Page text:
The first item is particularly important to me because it’s a simple modification to the LP feasibility metaalgorithm, and might make the difference between a tool that’s only suitable for theoretical analysis and a practical approach.
I’ll start by reviewing the experts problem, and how LP feasibility is usually reduced to the former problem. After that, I’ll cast the reduction as a surrogate relaxation method, rather than a Lagrangian relaxation; optimisation should flow naturally from that point of view. Finally, I’ll guess why I had more success with AdaHedge this time than with Multiplicative Weight Update eight years ago.^{1}
The experts problem and LP feasibility
I first heard about the experts problem while researching dynamic sorted set data structures: Igal Galperin’s PhD dissertation describes scapegoat trees, but is really about online learning with experts. Arora, Hazan, and Kale’s 2012 survey of multiplicative weight update methods. is probably a better introduction to the topic ;)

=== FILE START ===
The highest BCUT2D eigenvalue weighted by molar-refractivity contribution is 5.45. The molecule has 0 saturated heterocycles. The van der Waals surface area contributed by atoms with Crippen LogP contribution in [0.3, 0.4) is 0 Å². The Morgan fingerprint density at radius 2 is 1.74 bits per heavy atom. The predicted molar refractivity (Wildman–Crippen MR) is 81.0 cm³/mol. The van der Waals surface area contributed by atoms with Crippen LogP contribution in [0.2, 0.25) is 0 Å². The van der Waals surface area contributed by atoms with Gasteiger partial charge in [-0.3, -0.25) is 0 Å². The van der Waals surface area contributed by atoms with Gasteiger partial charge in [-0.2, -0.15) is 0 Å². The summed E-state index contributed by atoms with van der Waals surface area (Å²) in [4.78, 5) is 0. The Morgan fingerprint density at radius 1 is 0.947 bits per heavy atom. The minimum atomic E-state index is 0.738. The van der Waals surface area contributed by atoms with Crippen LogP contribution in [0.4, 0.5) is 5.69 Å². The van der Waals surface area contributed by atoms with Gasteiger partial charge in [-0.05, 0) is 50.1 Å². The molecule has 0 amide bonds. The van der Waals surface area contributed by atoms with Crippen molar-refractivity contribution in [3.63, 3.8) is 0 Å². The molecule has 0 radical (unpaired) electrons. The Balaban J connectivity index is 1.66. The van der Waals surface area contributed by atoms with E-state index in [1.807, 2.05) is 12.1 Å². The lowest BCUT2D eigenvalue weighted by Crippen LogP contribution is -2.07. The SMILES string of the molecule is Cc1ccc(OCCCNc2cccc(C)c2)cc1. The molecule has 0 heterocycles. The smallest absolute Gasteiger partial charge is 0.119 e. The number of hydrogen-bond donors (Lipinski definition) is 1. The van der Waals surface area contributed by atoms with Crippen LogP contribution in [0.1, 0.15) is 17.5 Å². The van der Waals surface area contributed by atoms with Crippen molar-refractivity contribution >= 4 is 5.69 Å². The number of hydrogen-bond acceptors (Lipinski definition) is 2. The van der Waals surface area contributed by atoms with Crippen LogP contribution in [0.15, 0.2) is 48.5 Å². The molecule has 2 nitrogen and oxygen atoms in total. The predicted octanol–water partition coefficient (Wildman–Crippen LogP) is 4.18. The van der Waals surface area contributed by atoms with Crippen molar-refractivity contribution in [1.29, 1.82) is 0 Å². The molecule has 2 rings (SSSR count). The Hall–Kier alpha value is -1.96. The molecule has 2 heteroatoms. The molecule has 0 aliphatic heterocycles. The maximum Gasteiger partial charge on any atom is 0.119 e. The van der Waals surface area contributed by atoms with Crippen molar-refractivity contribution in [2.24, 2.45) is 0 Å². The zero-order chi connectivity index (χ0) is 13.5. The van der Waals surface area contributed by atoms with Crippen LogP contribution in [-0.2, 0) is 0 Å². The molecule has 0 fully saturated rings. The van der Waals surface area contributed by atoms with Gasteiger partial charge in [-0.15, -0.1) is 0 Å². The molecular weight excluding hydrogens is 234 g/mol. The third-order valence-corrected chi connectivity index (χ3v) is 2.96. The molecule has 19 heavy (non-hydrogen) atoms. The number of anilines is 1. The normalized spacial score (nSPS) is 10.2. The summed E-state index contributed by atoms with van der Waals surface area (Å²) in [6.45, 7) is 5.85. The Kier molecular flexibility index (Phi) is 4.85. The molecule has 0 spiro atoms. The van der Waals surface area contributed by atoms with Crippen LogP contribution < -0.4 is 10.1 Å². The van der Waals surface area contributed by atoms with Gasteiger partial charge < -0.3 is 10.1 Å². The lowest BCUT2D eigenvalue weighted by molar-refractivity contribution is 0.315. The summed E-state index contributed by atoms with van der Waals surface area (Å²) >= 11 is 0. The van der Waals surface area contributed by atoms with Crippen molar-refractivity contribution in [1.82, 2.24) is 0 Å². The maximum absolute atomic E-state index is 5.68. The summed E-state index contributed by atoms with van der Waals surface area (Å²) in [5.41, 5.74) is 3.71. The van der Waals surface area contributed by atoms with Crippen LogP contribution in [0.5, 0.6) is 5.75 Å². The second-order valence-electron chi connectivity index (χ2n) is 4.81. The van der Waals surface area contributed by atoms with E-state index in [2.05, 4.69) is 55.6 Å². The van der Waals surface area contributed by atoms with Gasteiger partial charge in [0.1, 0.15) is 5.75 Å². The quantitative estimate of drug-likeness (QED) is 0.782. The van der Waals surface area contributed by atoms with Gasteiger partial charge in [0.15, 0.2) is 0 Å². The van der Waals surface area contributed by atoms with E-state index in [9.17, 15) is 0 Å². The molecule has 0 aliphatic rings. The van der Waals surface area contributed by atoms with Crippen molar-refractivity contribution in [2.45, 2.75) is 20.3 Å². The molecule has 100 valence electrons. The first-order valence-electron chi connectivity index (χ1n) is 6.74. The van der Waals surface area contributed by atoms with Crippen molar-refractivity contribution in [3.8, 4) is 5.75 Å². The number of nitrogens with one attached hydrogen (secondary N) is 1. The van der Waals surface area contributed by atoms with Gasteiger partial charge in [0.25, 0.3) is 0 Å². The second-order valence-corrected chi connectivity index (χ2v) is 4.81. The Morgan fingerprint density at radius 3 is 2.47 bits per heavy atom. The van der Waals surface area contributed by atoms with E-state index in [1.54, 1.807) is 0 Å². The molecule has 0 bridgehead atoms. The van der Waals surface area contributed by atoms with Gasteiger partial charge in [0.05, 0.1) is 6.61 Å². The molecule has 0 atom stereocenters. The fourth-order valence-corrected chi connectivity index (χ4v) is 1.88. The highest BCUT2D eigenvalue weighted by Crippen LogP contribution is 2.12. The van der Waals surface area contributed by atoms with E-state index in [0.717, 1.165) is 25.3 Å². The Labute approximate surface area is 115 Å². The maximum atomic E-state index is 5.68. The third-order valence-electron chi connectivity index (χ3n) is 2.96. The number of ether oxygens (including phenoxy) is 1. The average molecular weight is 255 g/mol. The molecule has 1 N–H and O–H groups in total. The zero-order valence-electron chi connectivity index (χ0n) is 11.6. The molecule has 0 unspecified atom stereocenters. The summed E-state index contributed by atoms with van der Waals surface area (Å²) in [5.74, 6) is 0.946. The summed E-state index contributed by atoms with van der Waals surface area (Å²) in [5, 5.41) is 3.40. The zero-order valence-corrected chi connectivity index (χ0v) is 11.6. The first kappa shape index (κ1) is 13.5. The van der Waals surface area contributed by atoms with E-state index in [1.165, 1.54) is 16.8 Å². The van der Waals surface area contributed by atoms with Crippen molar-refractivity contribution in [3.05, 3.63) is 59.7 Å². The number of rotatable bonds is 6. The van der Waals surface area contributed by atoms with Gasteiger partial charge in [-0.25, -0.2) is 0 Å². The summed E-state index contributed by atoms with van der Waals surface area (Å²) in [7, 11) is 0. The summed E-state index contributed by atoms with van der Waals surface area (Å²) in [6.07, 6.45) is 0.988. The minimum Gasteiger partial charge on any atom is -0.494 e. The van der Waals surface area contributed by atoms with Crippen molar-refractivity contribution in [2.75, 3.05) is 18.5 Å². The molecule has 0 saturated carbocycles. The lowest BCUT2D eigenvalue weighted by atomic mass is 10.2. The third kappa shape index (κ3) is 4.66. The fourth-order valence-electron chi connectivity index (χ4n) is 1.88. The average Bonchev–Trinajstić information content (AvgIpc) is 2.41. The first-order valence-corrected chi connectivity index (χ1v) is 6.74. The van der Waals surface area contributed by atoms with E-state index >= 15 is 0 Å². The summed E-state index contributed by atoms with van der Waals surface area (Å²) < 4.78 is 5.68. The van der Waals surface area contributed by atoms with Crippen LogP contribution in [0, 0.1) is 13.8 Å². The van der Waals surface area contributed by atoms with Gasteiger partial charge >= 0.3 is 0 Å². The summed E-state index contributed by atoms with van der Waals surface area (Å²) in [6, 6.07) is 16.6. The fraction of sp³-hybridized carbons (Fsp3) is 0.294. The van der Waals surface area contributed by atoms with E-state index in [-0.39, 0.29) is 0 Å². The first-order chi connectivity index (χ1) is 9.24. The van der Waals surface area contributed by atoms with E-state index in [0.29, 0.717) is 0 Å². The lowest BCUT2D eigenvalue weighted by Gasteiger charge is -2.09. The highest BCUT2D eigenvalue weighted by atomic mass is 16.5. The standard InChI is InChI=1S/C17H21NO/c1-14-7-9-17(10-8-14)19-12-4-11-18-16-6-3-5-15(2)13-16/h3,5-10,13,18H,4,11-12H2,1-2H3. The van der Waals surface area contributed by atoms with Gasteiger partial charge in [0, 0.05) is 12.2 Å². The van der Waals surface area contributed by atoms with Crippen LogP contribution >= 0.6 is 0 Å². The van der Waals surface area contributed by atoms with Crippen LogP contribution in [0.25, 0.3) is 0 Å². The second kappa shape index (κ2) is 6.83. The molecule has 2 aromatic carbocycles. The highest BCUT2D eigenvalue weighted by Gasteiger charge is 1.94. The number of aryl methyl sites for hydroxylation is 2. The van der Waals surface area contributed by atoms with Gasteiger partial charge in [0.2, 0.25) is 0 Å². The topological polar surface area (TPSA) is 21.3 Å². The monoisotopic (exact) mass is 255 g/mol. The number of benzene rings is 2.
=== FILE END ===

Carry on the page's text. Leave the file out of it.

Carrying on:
The experts problem comes in many variations. The simplest form sounds like the following. Assume you’re playing a binary prediction game over a predetermined number of turns, and have access to a fixed finite set of experts at each turn. At the beginning of every turn, each expert offers their binary prediction (e.g., yes it will rain today, or it will not rain today). You then have to make a prediction yourself, with no additional input. The actual result (e.g., it didn’t rain today) is revealed at the end of the turn. In general, you can’t expect to be right more often than the best expert at the end of the game. Is there a strategy that bounds the “regret,” how many more wrong prediction you’ll make compared to the expert(s) with the highest number of correct predictions, and in what circumstances?
Amazingly enough, even with an omniscient adversary that has access to your strategy and determines both the experts’ predictions and the actual result at the end of each turn, a stream of random bits (hidden from the adversary) suffice to bound our expected regret in \(\mathcal{O}(\sqrt{T}\,\lg n)\), where \(T\) is the number of turns and \(n\) the number of experts.
I long had trouble with that claim: it just seems too good of a magic trick to be true. The key realisation for me was that we’re only comparing against invidivual experts. If each expert is a move in a matrix game, that’s the same as claiming you’ll never do much worse than any pure strategy. One example of a pure strategy is always playing rock in RockPaperScissors; pure strategies are really bad! The trick is actually in making that regret bound useful.